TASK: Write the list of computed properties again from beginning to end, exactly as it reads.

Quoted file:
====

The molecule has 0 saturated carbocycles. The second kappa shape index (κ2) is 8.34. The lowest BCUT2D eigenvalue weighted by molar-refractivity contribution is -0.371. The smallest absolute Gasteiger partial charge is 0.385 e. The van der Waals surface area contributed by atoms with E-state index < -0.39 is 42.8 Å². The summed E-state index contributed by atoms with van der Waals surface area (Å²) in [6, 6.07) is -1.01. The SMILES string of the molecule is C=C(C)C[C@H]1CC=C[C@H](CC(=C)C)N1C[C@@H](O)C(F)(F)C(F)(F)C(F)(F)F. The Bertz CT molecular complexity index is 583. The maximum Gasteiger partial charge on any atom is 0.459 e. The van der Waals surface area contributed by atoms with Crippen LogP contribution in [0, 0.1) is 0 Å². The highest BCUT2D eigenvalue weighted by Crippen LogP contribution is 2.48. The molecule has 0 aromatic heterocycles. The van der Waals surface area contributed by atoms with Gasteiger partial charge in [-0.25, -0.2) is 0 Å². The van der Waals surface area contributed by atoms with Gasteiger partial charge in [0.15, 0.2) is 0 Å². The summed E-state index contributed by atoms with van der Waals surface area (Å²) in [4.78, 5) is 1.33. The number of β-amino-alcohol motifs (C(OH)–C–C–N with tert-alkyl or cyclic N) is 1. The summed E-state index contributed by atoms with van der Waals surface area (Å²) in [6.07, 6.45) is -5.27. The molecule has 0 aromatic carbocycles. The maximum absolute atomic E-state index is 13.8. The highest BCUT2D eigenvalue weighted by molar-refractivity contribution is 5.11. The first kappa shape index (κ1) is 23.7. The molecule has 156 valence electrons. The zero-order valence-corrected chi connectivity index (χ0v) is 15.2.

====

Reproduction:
The molecule has 0 saturated carbocycles. The second kappa shape index (κ2) is 8.34. The lowest BCUT2D eigenvalue weighted by molar-refractivity contribution is -0.371. The smallest absolute Gasteiger partial charge is 0.385 e. The van der Waals surface area contributed by atoms with E-state index < -0.39 is 42.8 Å². The summed E-state index contributed by atoms with van der Waals surface area (Å²) in [6, 6.07) is -1.01. The SMILES string of the molecule is C=C(C)C[C@H]1CC=C[C@H](CC(=C)C)N1C[C@@H](O)C(F)(F)C(F)(F)C(F)(F)F. The Bertz CT molecular complexity index is 583. The maximum Gasteiger partial charge on any atom is 0.459 e. The van der Waals surface area contributed by atoms with Crippen LogP contribution in [0, 0.1) is 0 Å². The highest BCUT2D eigenvalue weighted by Crippen LogP contribution is 2.48. The molecule has 0 aromatic heterocycles. The van der Waals surface area contributed by atoms with Gasteiger partial charge in [-0.25, -0.2) is 0 Å². The van der Waals surface area contributed by atoms with Gasteiger partial charge in [0.15, 0.2) is 0 Å². The summed E-state index contributed by atoms with van der Waals surface area (Å²) in [4.78, 5) is 1.33. The number of β-amino-alcohol motifs (C(OH)–C–C–N with tert-alkyl or cyclic N) is 1. The summed E-state index contributed by atoms with van der Waals surface area (Å²) in [6.07, 6.45) is -5.27. The molecule has 0 aromatic carbocycles. The maximum absolute atomic E-state index is 13.8. The highest BCUT2D eigenvalue weighted by molar-refractivity contribution is 5.11. The first kappa shape index (κ1) is 23.7. The molecule has 156 valence electrons. The zero-order valence-corrected chi connectivity index (χ0v) is 15.2.